The Twitter IPO Players Club: Biz Stone

Many of the players in Twitter's IPO game are already successful, well-known folk. And Thursday's IPO made some of them very rich indeed.

Who he is: Biz Stone is the cheeky, cheerful vegan co-inventor of Twitter, angel investor, and something of an Internet phenomenon.

He's also helped build companies including Xanga, Blogger, Odeo, and the highly mysterious new startup Jelly. Stone is perhaps the most accessible face of Twitter, and recently revealed that his advice to Twitter staff in its infancy was to be "like Ron Howard"--a child star who avoided the usual pitfalls of early fame and instead grew up to be, well, likable and successful. He seems like a straightforward guy, as you can see via his Medium article: "Too many settings and options frustrate and confuse me. I like making simple stuff because I enjoy simple stuff."

Stone is also said to have walked away from a hard offer of $2 million in Google stock in order to pursue the opportunities with Twitter.

His relationship to Twitter: Cofounder, but left in 2011. The Twitter IPO was first revealed via Stone's tweet.

What he’s worth now: Estimates place Stone's net worth at about $200 million.

What he’ll earn via Twitter’s IPO: This may be the biggest mystery surrounding Twitter's IPO. The S-1 filing makes no mention of Stone holding any Twitter shares, leading to a lot of confused debate and the notion that he holds zero stock, having sold it off-market beforehand. The truth is more likely that Stone doesn't appear on the S-1 because he's not an official of the company any more nor does he own more than 5% stock. Let's say he is holding a straight 5% stake: At closing on launch day Twitter's price was $44.9, which means if Biz really does own a 5% stake it's now worth close to $1.1 billion.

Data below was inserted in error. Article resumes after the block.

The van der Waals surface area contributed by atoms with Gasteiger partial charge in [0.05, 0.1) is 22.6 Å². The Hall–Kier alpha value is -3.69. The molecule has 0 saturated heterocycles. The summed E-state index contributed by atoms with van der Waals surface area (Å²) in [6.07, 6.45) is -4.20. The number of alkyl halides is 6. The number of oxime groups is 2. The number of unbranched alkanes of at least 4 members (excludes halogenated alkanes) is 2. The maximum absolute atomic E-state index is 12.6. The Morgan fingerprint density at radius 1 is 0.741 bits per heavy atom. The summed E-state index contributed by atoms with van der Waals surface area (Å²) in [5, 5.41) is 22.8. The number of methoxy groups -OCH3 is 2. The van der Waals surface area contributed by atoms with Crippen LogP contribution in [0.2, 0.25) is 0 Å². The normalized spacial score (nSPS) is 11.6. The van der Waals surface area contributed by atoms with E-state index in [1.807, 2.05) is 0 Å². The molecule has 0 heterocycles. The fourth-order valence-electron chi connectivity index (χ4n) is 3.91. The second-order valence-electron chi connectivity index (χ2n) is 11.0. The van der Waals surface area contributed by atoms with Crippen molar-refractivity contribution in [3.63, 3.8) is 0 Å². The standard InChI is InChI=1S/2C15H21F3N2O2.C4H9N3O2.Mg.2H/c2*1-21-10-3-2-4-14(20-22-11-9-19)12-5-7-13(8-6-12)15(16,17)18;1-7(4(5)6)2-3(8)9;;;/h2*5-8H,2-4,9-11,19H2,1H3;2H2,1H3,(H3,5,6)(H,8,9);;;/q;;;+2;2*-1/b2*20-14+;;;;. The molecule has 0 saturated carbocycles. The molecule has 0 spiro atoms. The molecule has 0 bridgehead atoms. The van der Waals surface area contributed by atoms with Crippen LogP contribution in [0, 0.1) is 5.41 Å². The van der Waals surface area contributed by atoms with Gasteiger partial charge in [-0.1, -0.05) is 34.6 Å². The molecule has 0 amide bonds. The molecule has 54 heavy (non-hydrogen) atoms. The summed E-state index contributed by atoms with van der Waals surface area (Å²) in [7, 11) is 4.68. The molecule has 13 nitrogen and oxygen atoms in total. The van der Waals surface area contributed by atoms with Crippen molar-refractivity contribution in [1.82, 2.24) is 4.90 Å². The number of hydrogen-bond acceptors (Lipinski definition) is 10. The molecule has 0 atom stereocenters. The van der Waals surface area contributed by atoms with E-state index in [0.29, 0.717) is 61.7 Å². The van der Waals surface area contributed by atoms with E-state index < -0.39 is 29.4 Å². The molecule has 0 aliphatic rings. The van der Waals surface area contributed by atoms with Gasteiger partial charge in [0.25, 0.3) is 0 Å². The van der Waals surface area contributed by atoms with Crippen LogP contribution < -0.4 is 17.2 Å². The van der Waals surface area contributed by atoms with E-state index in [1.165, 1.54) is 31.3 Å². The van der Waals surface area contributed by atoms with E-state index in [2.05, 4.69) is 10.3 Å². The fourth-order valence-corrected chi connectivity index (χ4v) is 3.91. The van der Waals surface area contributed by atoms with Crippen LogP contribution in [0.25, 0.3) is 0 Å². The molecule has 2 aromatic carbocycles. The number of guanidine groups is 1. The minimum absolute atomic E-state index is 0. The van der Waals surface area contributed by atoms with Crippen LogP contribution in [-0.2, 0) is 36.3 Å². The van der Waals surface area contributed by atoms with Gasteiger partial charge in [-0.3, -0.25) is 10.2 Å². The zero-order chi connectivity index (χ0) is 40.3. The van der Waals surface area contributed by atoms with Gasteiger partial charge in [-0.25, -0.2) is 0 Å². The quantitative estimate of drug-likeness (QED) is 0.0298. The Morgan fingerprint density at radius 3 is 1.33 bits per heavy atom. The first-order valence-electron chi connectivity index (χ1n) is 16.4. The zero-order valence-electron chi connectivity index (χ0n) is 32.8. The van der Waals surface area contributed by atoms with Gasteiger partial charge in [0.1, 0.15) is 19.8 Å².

What he’ll likely do with the money: Fund whatever the heck Jelly is, and any other entrepreneurial ideas he has (like the synthetic meat startup Beyond Meat that he's backing). Stone is also involved with much charity work, so it's possible some of his causes may benefit from his income.

[Image: Flickr user Randy Stewart]

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